Mayer superintendent, principal honored for his dual role, work to benefit community children
For his dual role and work to benefit community children
The last thing Mayer Unified School District Superintendent Dean Slaga seeks is the limelight.
The three-decade educator is always as a coach eager to shine the spotlight on his stars – students, faculty and staff, parents, grandparents, and other community partners.
And he calls many of them by name.
So it was with humble surprise Mayer’s top administrator for the last decade accepted the honor as the 2019 All-Arizona Superintendent for Small Districts. Slaga was cited by Arizona School Administrators for his outstanding performance in serving in the dual role as superintendent and high school principal.
“I’ve known Dean a very long time,” said Yavapai County Superintendent Tim Carter who nominated Slaga for the honor.
Carter said his admiration for Slaga is rooted in his positive attitude. He always expresses a willingness to tackle whatever tasks must be done to enable children to excel in the classroom, on the athletic fields or working on the school farm as part of its career and technical education program.
In 1999, Slaga won the Yavapai County Teacher of the Year award. The 15-year Humboldt Unified School District teacher and administrator left that district as an assistant superintendent to take the Mayer job.
Slaga, too, is a willing collaborator, whether it is working with a county technology consortium, a library network or in finding ways to rally the community around scholastic efforts that benefit their children, Carter said.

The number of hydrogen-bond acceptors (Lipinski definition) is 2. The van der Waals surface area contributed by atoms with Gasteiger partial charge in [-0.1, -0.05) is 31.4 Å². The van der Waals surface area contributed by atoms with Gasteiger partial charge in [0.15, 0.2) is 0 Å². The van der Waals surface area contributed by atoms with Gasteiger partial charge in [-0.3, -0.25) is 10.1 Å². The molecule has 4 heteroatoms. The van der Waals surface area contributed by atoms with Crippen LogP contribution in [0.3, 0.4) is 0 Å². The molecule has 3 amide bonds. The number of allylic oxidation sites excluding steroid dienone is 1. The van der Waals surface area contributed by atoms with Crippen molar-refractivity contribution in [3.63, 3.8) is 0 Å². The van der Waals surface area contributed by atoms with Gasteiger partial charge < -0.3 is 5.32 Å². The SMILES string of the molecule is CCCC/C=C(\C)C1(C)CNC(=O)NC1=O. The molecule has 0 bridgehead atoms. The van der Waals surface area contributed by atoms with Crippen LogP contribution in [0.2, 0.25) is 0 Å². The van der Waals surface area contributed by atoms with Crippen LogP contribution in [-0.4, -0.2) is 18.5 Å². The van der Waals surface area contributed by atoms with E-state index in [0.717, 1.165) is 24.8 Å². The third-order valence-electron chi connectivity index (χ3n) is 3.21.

“I am continuously amazed at how much he is able to accomplish,” Carter said.
Slaga, who with his wife, Mary, have three daughters, Shannon, Darian and Peyton, is one of 11 siblings from a family that valued education; his late father, Marion, was a 35-year educator in Chicago.
A strong student, the one-time high school athlete earned undergraduate degrees in math, business and computer science. He initially planned to work for a computer science company, but changed his mind after a summer camp experience.
His first teaching and coaching job was as a math teacher in a 79-student combined middle/high school in a small North Dakota town.
He loved it. And never looked back, he said.
In his career, Slaga has taught math and coached basketball, soccer, track, volleyball and football. His philosophy is all about helping students cross their finish line.
Slaga said he and his colleague Duncan regularly conversed about how to “keep kids believing in themselves” even when they appear blind to their future.
It is in those times, Slaga said when it is so important to remain a positive force so students are able to “grind” through the tough days.
On a recent morning, Slaga opened up his email to find a note from a student he taught 20 years earlier. Slaga admitted this was a student he had to ride to help him stay on track. Now married and in a successful career, the student sent the note to tell Slaga what a difference he made in his life.
“It was touching,” Slaga concluded.